But much of the concern focused on children. All week, school administrators have met with public safety and public health officials and sent memos and e-mail to parents urging calm and explaining emergency plans. Most of the communications said children would be kept inside in the event of a chemical or biological threat, but the letters varied in the strength of their warning that parents should not try to pick up their children during a lockdown.
District school officials said that children would be kept inside in an emergency but that parents could come get them. “It’s parents’ prerogative to take care of their kids any way they want,” Chief Operating Officer Louis J. Erste said.
In Fairfax, Loudoun and Howard counties, parents are being told not to try to collect their children at school if terrorists strike with chemical or biological weapons. In Montgomery and elsewhere, officials said the kind of emergency will determine what they advise parents to do.
Sometimes, said Arlington County schools spokeswoman Linda Erdos, children are safest in school.
Some districts said regular lockdown drills are planned to prepare for
possible chemical attacks — reminiscent of the “duck-and-cover” Cold War
exercises of the 1950s and ’60s.
Some schools stocked up on food and supplies, but most districts said there isn’t space for much extra. Prince George’s County officials said their schools receive food deliveries every five days, and they always have a two-day supply.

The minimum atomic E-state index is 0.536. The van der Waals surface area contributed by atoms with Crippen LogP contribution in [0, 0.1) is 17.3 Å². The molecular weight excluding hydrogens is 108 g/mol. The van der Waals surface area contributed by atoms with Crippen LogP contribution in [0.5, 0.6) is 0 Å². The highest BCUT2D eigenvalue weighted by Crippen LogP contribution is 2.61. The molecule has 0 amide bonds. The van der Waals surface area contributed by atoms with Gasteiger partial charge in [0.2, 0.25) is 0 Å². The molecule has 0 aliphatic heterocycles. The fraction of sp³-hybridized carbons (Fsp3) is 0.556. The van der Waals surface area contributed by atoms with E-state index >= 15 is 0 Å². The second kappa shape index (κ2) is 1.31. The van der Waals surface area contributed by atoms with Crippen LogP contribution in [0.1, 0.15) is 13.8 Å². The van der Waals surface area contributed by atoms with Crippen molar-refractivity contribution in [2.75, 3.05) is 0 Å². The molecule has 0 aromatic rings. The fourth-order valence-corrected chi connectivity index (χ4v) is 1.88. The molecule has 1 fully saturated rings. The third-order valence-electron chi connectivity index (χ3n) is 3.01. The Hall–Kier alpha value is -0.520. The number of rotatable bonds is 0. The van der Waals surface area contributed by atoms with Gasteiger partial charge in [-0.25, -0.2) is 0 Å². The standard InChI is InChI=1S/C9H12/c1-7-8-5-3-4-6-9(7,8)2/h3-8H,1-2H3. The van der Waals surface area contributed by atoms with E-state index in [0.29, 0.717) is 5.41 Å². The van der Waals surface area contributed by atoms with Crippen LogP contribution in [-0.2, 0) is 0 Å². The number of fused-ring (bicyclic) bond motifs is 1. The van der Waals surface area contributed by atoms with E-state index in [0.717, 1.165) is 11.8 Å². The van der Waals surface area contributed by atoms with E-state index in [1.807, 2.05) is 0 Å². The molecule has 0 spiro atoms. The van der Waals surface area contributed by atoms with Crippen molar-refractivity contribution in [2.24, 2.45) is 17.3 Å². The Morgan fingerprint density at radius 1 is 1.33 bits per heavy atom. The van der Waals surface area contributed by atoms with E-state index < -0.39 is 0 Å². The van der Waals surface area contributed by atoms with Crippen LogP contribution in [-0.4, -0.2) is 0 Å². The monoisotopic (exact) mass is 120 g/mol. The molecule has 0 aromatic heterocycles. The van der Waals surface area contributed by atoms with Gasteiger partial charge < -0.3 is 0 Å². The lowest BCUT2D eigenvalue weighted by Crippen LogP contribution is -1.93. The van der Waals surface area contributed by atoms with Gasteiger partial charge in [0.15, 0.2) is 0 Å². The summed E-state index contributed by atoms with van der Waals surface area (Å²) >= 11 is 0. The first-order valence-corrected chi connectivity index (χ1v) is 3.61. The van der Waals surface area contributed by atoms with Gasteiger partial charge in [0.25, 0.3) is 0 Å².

Charles County schools spokeswoman Katie O’Malley-Simpson said that
since Sept. 11, 2001, all schools have stocked flashlights, batteries,
walkie-talkies and weather radios.
“I think about preparations that families are making at home,” Johnson said, “and these are my children here.”
Caution was the rule in St. Mary’s County, where school officials have suspended field trips indefinitely. Great Mills High School teacher Sean Twigg said he dreads telling students they won’t be going to a Model United Nations conference in Alexandria.
Northwestern High School in Hyattsville even stopped issuing hall passes yesterday. The halls were so empty that “you wouldn’t even think that school was in session,” Principal Bill Ritter said.
All the preparation unnerved some parents.
“I was thinking how it’s prudent to plan,” said Betty Grigg, who has four children in Fairfax schools, “but it’s terrible to think that they would be locked down in a school and I would be inaccessible to them.”
Montgomery Superintendent Jerry D. Weast promised parents that he would communicate regularly with them and urged them to pay careful attention to their children’s emotional health. “We know that coping skills can be taught and encouraged,” he said.
Catherine Rizzo, principal of Old Mill South Middle School in Millersville, said the preparations didn’t feel out of the ordinary, after the 2001 terrorist attacks and October’s sniper shootings.
“It’s becoming almost a way of life,” she said.
Staff writers Justin Blum, Susan DeFord, Hamil R. Harris, Rosalind S. Helderman, Nelson Hernandez, Spencer S. Hsu, Fredrick Kunkle, Theola Labb?Vikki Ortiz, Mary Otto, Linda Perlstein, Elaine Rivera and Valerie Strauss contributed to this report.